Does this look like LFO DC offset??

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Does this look like LFO DC offset??

Post by dfira »

Hi guys,

I noticed over some recordings that I sometimes experienced some DC shift, and sometimes it was not present.

I know that for some reason brass instruments tend to push the waveform off to one side, but that is a static shift, not a constantly changing one.

But in my vocal recording it kept changing, so I tried to record a loud sound for as long as I could hold my breath and this is what I saw:

Image

Do I have an electrical fault?
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Re: Does this look like LFO DC offset??

Post by Hugh Robjohns »

No. Asymmetrical waveforms are very common.

If it sounds alright, it is alright. Don't let your eyes deceive you into imagining non-existent faults!
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Re: Does this look like LFO DC offset??

Post by James Perrett »

Real DC offsets rarely exist these days (though it was a real problem with my first soundcard 30 years ago).

All you are seeing is another example of an asymmetric waveform. Vocal waveforms are often asymmetric. Try zooming in and you'll see large short positive going spikes with the waveform just below zero for the rest of the time. Different vocal sounds will show different amounts of asymmetry.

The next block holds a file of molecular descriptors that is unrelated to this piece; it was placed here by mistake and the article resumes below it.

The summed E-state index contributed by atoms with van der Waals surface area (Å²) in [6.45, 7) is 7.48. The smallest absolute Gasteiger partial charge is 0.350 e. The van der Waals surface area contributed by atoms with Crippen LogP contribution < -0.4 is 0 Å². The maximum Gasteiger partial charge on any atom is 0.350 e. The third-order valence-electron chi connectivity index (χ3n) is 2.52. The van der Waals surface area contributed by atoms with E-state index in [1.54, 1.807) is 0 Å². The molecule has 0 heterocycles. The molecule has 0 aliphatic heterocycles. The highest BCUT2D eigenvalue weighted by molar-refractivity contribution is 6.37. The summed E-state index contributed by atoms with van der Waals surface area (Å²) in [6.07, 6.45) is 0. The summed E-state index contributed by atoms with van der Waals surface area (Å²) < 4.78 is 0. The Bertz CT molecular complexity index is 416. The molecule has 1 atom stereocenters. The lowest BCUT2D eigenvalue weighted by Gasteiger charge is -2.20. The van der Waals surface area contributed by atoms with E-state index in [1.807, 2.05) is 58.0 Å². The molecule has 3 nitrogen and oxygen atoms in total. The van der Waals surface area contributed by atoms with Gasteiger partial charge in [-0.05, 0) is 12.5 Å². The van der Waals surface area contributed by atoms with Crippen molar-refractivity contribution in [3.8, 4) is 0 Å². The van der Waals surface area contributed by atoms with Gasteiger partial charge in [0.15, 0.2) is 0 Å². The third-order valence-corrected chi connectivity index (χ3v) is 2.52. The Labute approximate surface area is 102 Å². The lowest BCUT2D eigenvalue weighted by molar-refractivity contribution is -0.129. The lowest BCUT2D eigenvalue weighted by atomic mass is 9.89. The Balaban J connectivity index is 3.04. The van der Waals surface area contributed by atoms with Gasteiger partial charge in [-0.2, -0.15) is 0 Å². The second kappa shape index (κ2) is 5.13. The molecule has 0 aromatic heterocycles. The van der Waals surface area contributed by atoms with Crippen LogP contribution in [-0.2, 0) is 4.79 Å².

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Re: Does this look like LFO DC offset??

Post by dfira »

Right, okay, Also, this may be interesting to you, but I may have told a little porky pie, by omission... that recording is heavily processed, and in the signal chain is an ffmpeg highpass filter (set to 65hz) I always thought their highpass added a significant but hard to describe artifact to the sound, kind of phasey. Well i took it out of the signal path and my waveform is now looks much more symmetrical - well what you would expect
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Re: Does this look like LFO DC offset??

Post by Hugh Robjohns »

dfira wrote: Wed Nov 24, 2021 1:28 pm...in the signal chain is an ffmpeg highpass filter (set to 65hz)

A high-pass filtered signal can't have a dc offset, by definition, since dc is 0Hz and won't get through the filter!!!

always thought their highpass added a significant but hard to describe artifact to the sound, kind of phasey.

The steeper the filter, the greater the phase shift. That can be audible, especially with acoustic instruments.

That phase shift will affect the phase relationship between fundamentals and harmonics, and that will often change the shape of the waveform significantly.
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Hugh Robjohns
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